Everyday in organisations, leadership is the largest and most important arena that people play in. But most people don’t often talk about the dark side of leadership and the toll it can take on leaders. The days when leaders stand for something and metaphorically get their head kicked in either by the board, share holders, or peers. Knowing that these are the stakes, might make us risk averse, no one wants to stick their head out, and innovation, opportunity or even simply ‘doing the right thing’ might all sadly wither as a consequence. So if you are a leader or not, prepare yourself for this, as it is the only guarantee in the arena. And every time you see someone getting their arse kicked, reach out and help them back up off the floor. As next time, that could be you.
Last week I walked into my local pharmacy and was greeted by a young Asian man and I immediately started asking him very specific questions and he interrupted me and politely said ‘Sorry I’m not the pharmacist, I’m a pharmacy assistant but I’m sure the pharmacist would be able to help you‘. I was so embarrassed and apologized but he very politely said ‘No worries, it happens all the time, everyone thinks I am the pharmacist‘.
What he didn’t say but was implied was ‘…because I’m male & Asian’. Sexist, racist, me? Couldn’t be! Classic case of unconscious bias on my part and for a lot of their customers. Unconscious bias is where we are not even aware of the biases we have. Everyone has their unconscious biases, and in leadership unconscious bias can seriously impact communication, decisions, judgment, performance and results.
But there is hope. As journalist Fiona Smith in a recent BRW article states ‘The point is we are all biased, but as intelligent, thinking people it is incumbent on us to question our responses and decisions to ensure we do the right thing’.
One of the first self help book I ever bought was ‘The 7 Habits of Highly effective people’, with the earnings from one of my first jobs. The lure of that irresistible title jumped out at me from a passing bookshop window, and before I knew it I had whipped into the shop and was parting with hard earned money to get my copy! Though I didn’t know it then, the book was to be both life affirming and life changing. As we mourn the passing of Stephen Covey (October 24, 1932 – July 16, 2012) it is interesting to share with so many other leaders how they too have been profoundly impacted by Covey’s seminal work.
It’s testimony to the power of his ideas, which have become so mainstream and part of who we are that is hard to imagine how original and insightful his thinking was back in 1989. Stuff like ‘Begin with the end in mind’ might make us think ‘doesn’t everyone do that?’ Possibly lots of people do begin with the end in mind but Covey was the first to articulate this, and so elegantly, and for that alone we owe him a debt of gratitude. Also my addiction to models and quadrants, the origins of which can be traced back to this exact moment in time, must be squarely placed at his feet! Covey never set out to write a management book or a leadership book, but again the power of his ideas translate so well into both these spheres.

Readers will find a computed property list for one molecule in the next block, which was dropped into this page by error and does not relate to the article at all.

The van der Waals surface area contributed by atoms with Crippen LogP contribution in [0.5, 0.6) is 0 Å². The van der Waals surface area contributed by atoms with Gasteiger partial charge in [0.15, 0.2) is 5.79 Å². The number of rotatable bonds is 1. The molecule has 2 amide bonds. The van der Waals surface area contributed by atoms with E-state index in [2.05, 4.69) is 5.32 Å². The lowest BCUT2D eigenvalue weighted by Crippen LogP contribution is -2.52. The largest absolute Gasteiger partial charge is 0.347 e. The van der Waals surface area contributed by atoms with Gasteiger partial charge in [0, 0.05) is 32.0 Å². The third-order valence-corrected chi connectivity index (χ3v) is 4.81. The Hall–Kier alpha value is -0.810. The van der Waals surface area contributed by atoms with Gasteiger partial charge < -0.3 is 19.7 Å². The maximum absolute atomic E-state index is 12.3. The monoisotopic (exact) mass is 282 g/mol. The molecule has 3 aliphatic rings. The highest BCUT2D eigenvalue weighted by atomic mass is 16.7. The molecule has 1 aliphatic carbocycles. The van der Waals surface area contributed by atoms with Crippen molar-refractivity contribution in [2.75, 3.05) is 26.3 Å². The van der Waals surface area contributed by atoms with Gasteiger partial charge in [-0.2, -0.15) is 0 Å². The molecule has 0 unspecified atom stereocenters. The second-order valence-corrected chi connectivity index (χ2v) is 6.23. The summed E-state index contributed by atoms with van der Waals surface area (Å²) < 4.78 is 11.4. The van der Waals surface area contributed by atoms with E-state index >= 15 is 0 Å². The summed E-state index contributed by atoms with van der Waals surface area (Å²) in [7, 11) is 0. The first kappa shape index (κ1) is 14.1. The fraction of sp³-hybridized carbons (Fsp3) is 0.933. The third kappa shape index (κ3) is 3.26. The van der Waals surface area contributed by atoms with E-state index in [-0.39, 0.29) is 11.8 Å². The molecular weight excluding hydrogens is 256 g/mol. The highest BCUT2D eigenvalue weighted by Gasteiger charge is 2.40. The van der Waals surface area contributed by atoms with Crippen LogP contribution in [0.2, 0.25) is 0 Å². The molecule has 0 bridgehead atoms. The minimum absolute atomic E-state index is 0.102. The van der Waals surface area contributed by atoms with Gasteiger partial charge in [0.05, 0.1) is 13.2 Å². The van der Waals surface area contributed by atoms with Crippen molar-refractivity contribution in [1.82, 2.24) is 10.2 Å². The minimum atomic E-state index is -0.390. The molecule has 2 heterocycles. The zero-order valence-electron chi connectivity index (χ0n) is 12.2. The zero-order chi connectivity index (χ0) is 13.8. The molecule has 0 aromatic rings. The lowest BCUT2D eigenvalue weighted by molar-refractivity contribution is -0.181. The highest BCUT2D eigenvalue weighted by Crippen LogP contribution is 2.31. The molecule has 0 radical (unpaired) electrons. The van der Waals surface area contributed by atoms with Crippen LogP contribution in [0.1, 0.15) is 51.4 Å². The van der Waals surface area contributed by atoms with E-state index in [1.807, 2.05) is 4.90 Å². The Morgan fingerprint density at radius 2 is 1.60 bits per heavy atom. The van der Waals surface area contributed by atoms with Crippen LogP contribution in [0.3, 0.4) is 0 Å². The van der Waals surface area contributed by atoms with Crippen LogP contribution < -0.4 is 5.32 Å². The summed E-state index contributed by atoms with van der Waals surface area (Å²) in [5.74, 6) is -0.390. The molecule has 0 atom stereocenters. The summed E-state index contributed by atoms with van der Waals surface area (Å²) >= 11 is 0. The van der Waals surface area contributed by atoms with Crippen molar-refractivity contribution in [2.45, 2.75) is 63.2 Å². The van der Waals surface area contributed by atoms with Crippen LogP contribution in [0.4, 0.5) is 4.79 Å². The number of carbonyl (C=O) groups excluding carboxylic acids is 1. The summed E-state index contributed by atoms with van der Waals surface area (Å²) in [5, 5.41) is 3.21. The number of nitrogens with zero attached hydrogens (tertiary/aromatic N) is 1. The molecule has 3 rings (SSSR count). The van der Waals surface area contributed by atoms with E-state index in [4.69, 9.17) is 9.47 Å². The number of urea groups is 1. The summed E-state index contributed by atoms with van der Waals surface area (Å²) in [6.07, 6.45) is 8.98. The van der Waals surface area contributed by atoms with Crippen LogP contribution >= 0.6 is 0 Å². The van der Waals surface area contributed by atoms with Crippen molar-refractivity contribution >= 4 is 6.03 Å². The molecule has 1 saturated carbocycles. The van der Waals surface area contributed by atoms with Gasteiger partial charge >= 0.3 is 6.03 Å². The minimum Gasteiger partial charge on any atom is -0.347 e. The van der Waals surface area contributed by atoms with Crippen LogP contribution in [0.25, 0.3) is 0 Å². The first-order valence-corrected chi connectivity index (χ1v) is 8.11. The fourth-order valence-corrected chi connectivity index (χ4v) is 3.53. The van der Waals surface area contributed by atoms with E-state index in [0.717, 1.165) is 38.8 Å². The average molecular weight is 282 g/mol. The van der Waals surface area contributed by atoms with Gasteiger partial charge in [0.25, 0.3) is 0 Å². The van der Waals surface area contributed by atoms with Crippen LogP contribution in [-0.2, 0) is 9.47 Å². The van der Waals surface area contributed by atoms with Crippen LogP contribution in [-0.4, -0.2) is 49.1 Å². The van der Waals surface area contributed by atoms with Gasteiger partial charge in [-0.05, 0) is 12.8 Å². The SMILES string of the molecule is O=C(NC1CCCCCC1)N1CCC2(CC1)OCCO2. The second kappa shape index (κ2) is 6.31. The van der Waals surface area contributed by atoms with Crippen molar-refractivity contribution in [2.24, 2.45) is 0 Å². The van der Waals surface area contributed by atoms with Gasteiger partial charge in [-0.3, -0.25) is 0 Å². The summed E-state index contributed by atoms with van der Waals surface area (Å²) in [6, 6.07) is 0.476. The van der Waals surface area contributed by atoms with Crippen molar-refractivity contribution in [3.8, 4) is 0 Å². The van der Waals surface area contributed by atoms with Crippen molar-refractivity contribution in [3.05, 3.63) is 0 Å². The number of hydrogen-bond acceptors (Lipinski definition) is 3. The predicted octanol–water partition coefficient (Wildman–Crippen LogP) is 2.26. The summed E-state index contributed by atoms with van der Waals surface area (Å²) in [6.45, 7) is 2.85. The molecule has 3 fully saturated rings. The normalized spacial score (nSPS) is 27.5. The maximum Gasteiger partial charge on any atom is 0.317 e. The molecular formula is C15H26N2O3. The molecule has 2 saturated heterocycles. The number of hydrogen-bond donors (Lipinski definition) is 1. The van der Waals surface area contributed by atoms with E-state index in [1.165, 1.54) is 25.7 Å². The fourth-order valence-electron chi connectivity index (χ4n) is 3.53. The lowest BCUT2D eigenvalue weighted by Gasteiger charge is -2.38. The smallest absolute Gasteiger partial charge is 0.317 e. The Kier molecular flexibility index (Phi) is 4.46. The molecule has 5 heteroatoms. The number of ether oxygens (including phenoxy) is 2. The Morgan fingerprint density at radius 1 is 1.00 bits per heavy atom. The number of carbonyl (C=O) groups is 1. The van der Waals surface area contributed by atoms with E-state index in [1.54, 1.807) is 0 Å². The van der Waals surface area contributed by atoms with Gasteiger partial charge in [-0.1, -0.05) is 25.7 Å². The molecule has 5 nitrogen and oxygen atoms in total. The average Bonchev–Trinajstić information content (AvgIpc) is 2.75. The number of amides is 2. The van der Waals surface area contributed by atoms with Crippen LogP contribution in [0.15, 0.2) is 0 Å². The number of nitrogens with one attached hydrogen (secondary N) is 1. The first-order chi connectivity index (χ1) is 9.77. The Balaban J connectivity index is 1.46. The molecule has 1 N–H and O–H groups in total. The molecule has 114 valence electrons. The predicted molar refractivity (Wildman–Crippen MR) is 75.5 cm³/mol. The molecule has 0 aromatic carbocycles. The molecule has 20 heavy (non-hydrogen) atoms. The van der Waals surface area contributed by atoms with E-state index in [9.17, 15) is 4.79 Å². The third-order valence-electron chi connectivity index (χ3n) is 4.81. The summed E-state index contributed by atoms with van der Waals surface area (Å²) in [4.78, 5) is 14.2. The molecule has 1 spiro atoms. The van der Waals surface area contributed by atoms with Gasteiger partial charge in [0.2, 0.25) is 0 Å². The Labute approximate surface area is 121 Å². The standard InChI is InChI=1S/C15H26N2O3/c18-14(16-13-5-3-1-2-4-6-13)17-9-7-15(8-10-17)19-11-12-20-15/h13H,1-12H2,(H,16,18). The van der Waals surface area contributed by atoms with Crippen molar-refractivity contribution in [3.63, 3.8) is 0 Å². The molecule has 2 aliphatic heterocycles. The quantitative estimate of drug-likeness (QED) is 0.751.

What makes Covey immensely readable was his use of stories and parables, to make a point. When he was talking about ‘Paradigm shift’, he explained what that meant through this story. Once when he was traveling in a subway, a man gets in with his two sons, the sons are running all over the place bothering people, this continues, so Covey finally gets irritated enough to ask the father why he doesn’t do something to control his kids. The father replies, “We just got back from the hospital where their mother died. I don’t know how to handle it and I guess they don’t either.”
Suddenly everything you thought about the father and the kids running amok in that instant changes. You understand the family in a completely different way. That is the power of a paradigm shift. When I was reading Covey I wasn’t even sure how to say paradigm (now we all slip into those words like an old pair of comfy pyjamas!). But then the story really helped me understand what a paradigm shift meant and the story has stayed with me, and I continue to use it.
Covey’s ideas endure, where most other management buzzwords have been reduced to dust or a mockery of their old selves. A client recently told us that all that is left of the old BHAGS (Big Hairy Audacious Goals) is the word audacious!
As we look back on his legacy it is interesting to ask where does Covey fit in today’s leadership / self help literature? Is his book still relevant? My mentor Peter Cook helped me understand, how to deal with the tsunami of literature in any area by saying if you want to master a subject for example productivity read a classic like Covey’s 7 habits, a blockbuster like David Allen’s ‘Getting Things Done’ and a current best seller like, Timothy Ferriss’ ‘The 4 hour week’.
I can’t predict what might happen with the blockbuster and the best seller. They both might become classics, but only time will tell. But today Covey’s book alone stands apart as the definitive work on productivity. So if you haven’t read it, it’s time to be proactive (a little ‘in joke’ for people who have read the book as one the principles is to be proactive) and lay your hands on a copy. And if you have read it the best homage you can pay Covey is to re visit it, and decide for yourself, if it has stood the test of time?